Taekwondo instructor fighting cancer is honored by his students

October 23, 2015

Montano's students gathered outside of his house to demonstrate their support for him in his fight against cancer.

Taekwondo master instructor Barney Montano of Colorado is fighting something that cannot possibly be defeated by any amount of moves he’s learned through his extensive training in martial arts. Montano is battling stage 4 pancreatic cancer that’s left him confined to his home under hospice care. But that doesn’t mean he’s alone in all of this.

Martial arts community
The taekwondo community members in and around the Denver area recognize how much of a leader Montano has been for all of his students, according to the local CBS Denver station. As a sign of respect, martial arts athletes of all ages and experience levels performed the 24 patterns that come standard with taekwondo. Bob Martin, one of Montano’s students, explained the reason behind the display.

“Just as a demonstration for him to lift his spirits and make him feel a little better,” Martin told the source.

This serves as yet another example of the potential for martial arts to bring members of the communities together, especially in the face of adversity. Some of the students in attendance have reached levels of taekwondo well past black belt, but began their taekwondo careers as white belts under the instruction of Montano.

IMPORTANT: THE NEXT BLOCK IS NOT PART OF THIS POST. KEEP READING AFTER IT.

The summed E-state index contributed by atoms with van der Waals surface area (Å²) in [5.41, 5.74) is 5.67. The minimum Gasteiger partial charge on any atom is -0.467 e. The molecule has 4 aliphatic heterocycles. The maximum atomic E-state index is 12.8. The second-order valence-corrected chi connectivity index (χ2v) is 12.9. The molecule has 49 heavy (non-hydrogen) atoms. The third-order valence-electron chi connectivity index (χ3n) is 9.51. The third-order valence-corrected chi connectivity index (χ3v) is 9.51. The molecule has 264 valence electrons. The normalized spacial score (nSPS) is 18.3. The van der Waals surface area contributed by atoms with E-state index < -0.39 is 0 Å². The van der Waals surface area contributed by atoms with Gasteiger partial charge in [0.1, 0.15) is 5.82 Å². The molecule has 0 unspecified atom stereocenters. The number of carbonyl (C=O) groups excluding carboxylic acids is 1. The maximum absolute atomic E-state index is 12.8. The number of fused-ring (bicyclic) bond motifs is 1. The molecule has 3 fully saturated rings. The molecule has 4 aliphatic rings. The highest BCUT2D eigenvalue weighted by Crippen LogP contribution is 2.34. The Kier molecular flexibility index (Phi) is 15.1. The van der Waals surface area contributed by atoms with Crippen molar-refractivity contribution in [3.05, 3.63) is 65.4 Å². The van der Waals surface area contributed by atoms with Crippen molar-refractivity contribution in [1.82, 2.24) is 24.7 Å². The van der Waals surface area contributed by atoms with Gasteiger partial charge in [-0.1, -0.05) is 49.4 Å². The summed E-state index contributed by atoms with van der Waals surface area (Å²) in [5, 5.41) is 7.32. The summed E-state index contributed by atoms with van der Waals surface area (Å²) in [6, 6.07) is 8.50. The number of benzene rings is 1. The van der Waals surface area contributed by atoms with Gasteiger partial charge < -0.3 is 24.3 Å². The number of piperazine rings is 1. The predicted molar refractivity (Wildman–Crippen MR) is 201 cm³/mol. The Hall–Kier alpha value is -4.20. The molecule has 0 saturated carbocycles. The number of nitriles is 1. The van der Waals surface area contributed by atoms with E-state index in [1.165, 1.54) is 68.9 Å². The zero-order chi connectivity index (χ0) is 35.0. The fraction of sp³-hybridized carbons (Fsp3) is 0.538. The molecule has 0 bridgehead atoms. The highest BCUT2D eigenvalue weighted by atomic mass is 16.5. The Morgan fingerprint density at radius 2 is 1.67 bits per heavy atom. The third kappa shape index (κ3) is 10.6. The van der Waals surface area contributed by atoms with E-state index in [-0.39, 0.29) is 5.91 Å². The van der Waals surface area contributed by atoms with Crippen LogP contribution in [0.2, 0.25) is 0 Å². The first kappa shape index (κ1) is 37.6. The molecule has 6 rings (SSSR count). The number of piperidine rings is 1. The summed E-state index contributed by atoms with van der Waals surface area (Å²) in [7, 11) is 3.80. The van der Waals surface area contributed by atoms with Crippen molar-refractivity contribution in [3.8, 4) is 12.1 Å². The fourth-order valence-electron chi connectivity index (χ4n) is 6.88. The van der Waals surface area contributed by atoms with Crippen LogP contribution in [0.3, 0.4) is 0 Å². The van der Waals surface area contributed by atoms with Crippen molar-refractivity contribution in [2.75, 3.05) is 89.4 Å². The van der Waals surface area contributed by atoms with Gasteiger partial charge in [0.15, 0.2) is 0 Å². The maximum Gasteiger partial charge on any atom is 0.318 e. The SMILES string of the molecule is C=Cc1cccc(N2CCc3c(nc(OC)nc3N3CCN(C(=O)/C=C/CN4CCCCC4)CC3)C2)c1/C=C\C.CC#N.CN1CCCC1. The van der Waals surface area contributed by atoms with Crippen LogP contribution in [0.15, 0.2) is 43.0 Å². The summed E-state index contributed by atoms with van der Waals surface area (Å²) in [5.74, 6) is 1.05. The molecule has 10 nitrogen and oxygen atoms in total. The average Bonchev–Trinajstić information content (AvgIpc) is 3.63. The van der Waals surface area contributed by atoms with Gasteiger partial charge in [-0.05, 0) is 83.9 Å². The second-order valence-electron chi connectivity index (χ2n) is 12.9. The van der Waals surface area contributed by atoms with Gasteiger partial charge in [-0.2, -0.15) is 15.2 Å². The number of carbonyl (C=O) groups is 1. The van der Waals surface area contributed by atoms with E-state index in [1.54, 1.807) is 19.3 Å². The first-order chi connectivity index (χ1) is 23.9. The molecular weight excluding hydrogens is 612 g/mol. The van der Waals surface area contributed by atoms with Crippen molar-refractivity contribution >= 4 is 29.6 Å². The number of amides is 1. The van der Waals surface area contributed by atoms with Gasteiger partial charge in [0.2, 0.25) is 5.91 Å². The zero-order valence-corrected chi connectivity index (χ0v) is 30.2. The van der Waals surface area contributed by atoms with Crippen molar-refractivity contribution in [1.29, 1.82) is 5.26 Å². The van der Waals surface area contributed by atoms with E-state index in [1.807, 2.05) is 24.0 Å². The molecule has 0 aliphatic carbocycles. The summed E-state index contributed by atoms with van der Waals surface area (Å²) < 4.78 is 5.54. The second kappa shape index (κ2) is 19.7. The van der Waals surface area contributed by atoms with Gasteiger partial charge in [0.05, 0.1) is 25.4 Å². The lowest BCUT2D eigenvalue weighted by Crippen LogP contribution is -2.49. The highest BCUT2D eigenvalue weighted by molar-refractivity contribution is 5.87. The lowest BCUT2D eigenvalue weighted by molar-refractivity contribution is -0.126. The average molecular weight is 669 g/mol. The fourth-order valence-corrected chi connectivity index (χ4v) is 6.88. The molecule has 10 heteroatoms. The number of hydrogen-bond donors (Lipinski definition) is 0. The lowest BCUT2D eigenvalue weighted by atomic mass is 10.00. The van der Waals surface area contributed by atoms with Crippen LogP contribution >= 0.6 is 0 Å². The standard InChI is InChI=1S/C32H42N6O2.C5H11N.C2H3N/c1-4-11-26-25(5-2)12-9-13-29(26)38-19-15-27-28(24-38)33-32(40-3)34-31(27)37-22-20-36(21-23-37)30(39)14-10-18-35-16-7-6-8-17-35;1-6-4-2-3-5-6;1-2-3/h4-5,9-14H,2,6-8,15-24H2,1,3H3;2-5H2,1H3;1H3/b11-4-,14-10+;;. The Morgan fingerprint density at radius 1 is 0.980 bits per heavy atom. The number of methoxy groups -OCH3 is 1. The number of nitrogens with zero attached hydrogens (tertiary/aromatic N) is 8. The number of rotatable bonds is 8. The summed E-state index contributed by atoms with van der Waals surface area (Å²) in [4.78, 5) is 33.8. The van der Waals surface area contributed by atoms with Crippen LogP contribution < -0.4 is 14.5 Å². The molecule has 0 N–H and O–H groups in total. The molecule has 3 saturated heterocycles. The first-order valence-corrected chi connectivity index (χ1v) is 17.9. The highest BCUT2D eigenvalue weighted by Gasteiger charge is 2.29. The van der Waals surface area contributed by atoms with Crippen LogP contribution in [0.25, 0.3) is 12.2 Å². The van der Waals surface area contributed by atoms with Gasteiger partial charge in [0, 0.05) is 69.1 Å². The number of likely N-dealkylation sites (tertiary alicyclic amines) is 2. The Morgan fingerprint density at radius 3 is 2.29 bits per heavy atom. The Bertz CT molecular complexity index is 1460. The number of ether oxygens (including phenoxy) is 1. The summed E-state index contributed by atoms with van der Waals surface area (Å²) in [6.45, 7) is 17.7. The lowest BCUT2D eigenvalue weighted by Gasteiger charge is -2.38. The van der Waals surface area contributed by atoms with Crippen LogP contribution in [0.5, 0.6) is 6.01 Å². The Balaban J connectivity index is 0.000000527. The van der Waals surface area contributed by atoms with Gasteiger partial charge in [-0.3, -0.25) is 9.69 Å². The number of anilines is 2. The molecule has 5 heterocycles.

Taekwondo master
Montano is not only a respected part of his community, but he is also an esteemed member of the taekwondo population. In fact, he earned his seventh-degree black belt in 2013 at the age of 69, according to Denver NBC affiliate KUSA. He has had the opportunity to travel across the world as a student and competitor in the martial art of taekwondo. But he’s been teaching in Colorado for more than four decades.

He began to teach taekwondo after his daughter Rebecca expressed a desire to learn all about it. She was around 10 years old and had just seen the film “The Karate Kid” for the first time. It was her idea to organize the tribute for her father and hero.

“In taekwondo, one of our tenets is indomitable spirit,” Rebecca told the source. “And my dad hasn’t given up, and he’s my hero, and I had no idea he was everybody else’s too.”

Montano was forced to stop practicing taekwondo about two months after the cancer diagnosis, but that doesn’t mean it won’t continue to be a part of his life. His students will be there for their instructor every step of the way.